Strategic Planning and
The field of strategic planning is undergoing an identity crisis. The Strategic Leadership Forum, the industry's leading international professional association, has now been out of existence for several years. The School of Management Science at George Washington University taught a course in strategic planning in 2004 for the first time in several years. Strategic planning consultants are looking down a double barreled shotgun: one barrel shows decreasing demand for their services; the other barrel shows their rates plummeting.
One major reason for this decline in the strategic planning profession is that the frenetic pace of businesses and non-profit organizations has rendered the often slow and cumbersome strategic planning process irrelevant, if not obsolete. Just scan the literature for book titles like "Thriving on Chaos" and "Managing at the Speed of Change," to catch a glimpse of how quick the internet, information technology and quarter by quarter demands have quickened the pace of life in what was already called "the fast lane."
A second reason for the downward spiral of the field is too many strategic plans cost a lot of money and merely collect dust. Everyone in the industry agrees that the purpose of a strategic plan is to guide an organization intelligently into the future. This article provides a clear rationale explaining why strategic plans so often become dust catchers and provides a solution to one of the major problems in the field of strategic planning.
There is no shortage of strategic planning books or strategy "gurus." The authors of this article have a bibliography of over 100 recently published books in the field that we will gladly share with our readers. A few books actually use the word "implementation" in their titles. These books are beginning to pave the way toward reforming the field of strategic planning. The current disconnect in the strategic planning industry is the failure of strategic planners to develop plans with the help of project management professionals, so that the strategic plan can be easily transformed into a functional plan to guide an organization in the future.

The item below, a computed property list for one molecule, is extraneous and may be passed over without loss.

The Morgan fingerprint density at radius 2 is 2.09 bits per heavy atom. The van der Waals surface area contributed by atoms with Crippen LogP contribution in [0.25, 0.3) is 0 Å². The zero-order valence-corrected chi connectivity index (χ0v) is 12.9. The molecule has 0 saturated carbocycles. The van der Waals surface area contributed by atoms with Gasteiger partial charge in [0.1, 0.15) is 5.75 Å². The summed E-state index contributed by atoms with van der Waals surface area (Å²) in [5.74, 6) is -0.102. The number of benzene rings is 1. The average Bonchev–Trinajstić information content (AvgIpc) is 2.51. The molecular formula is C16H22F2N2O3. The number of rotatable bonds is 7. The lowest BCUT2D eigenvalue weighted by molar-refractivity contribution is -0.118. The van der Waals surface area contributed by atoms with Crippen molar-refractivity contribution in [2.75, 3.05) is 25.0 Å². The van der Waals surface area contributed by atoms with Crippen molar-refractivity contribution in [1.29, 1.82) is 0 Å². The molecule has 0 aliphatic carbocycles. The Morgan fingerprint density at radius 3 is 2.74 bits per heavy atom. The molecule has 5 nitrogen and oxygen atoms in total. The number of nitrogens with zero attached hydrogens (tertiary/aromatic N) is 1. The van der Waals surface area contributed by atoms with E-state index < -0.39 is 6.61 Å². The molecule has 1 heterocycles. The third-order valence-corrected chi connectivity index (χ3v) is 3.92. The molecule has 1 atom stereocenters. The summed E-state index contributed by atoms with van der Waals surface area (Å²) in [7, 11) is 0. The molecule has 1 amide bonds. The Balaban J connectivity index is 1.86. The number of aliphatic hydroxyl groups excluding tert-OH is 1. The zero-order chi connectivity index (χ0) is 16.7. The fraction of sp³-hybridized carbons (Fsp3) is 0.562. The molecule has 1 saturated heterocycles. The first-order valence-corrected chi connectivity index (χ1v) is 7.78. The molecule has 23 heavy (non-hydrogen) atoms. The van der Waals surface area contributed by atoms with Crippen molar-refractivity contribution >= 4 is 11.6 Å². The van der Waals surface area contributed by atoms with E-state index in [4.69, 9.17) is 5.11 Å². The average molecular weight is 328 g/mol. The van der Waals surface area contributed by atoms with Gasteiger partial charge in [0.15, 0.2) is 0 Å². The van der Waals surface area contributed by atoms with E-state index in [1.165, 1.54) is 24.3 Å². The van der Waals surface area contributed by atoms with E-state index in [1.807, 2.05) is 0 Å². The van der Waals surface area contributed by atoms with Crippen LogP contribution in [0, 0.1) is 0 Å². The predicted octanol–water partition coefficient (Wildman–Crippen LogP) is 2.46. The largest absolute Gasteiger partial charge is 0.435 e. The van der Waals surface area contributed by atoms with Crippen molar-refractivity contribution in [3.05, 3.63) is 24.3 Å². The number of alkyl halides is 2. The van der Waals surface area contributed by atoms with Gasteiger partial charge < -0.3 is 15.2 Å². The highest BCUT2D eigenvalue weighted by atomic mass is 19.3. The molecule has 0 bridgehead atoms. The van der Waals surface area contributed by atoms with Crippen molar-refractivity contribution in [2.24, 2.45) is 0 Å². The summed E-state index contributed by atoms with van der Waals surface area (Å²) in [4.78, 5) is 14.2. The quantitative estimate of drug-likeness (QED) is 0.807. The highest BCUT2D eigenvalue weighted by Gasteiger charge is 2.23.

However, in spite of this new wave of books, and the abundance of thick strategic plans collecting dust in the American business and non-profit landscape, this issue of linking strategic planning and project management/implementation is still not "topic A" at meetings of strategic planners or project managers. This disconnect between the development of a strategic plan and implementation of project plans, results in huge cost overruns, delays in implementation, chaos in the workplace, low worker morale and most often results in organizations being unable to create their future consistent with the nice picture painted in the strategic plan. The failure to build a bridge between the strategic planning process and project management's implementation processes is a major reason most strategic plans don't work.